Between declaring that more women are needed in positions of power “because men seem to be having some problems” and garnering three of the top nine retweeted tweets of 2017, which is three more than Donald Trump, President Obama is still here. The former Illinois senator proved this once again on Tuesday when, while speaking at an Economic Club of Chicago event, he indirectly cited Nazi Germany while discussing the future of American democracy. “You have to tend to this garden of democracy, otherwise things can fall apart fairly quickly,” he told the crowd. “And we’ve seen societies where that happens.”
According to CNN, Obama then — without directly referencing World War II-era Nazis or German politics of the ’30s and ’40s — delved into a brief comparison between the time and politics in the United States today:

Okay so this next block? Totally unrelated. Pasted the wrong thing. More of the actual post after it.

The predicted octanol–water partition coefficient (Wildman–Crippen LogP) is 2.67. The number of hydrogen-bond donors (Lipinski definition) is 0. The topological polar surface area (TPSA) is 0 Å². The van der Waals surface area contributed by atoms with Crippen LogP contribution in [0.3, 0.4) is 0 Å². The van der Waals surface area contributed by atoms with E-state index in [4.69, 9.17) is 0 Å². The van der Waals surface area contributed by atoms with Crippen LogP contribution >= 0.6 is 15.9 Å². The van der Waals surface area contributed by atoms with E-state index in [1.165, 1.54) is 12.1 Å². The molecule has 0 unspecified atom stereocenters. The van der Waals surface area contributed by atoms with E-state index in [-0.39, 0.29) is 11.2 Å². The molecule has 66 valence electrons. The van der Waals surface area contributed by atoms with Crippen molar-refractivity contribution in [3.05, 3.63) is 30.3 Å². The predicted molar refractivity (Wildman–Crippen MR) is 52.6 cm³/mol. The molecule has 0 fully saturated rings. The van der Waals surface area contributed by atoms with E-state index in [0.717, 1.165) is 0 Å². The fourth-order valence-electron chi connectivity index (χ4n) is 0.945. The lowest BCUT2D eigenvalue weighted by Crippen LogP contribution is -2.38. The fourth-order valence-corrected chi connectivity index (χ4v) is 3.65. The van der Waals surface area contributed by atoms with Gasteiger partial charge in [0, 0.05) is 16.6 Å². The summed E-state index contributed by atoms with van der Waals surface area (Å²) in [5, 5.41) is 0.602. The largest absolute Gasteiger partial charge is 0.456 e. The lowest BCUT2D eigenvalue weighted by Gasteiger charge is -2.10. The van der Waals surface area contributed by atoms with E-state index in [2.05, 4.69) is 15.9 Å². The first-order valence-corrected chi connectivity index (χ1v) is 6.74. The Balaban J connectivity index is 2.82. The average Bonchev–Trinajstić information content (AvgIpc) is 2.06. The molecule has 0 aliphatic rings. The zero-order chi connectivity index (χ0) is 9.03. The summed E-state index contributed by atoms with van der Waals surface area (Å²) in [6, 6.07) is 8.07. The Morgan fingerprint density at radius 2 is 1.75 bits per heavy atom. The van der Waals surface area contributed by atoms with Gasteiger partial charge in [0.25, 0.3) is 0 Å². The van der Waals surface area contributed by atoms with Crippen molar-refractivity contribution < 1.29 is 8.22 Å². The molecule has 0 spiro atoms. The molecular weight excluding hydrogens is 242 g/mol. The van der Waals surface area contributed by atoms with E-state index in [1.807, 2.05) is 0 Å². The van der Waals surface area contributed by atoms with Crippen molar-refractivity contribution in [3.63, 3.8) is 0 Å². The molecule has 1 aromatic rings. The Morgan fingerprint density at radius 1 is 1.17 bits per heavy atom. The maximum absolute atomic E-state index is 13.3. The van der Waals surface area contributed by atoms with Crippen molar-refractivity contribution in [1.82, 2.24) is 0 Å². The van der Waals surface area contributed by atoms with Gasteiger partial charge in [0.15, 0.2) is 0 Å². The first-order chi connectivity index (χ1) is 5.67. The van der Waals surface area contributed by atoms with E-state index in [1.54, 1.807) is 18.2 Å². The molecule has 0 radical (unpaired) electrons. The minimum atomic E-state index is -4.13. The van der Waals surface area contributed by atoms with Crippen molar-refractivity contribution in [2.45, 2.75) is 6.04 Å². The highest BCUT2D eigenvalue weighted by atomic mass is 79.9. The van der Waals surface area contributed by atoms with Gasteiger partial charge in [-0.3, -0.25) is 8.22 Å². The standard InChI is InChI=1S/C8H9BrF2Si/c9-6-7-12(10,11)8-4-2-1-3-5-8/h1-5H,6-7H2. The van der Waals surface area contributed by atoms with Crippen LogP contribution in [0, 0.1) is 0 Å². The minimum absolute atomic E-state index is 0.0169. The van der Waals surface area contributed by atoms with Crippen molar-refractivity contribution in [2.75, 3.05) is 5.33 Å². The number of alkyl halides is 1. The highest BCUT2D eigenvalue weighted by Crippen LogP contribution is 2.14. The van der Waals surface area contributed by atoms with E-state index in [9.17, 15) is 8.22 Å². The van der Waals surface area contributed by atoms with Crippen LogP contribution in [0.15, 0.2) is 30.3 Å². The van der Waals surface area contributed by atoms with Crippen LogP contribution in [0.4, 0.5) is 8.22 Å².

“Now, presume there was a ballroom here in Vienna in the late 1920s or ’30s that looked and seemed as if it, filled with the music and art and literature that was emerging, would continue into perpetuity. And then 60 million people died. An entire world was plunged into chaos,” Obama said. “So you got to pay attention — and vote.”
Aside from the obvious overtures to the white nationalist, white supremacist and neo-nazi sentiments the first year of Trump’s presidency has invoked, Obama also offered a similarly biting critique of his own politics and political heroes:
“FDR is one of my political heroes. In my mind, the second greatest president after Lincoln. … But he interned a bunch of loyal Japanese Americans during World War II. That was a threat to our institutions,” he said. “There have been periods in our history where censorship was considered OK. We had the McCarthy era. We had a President who had to resign prior to impeachment because he was undermining rule of law. At every juncture, we’ve had to wrestle with big problems.”
You can watch Obama’s remarks below in a Facebook video captured by an attendee at the Economic Club of Chicago event.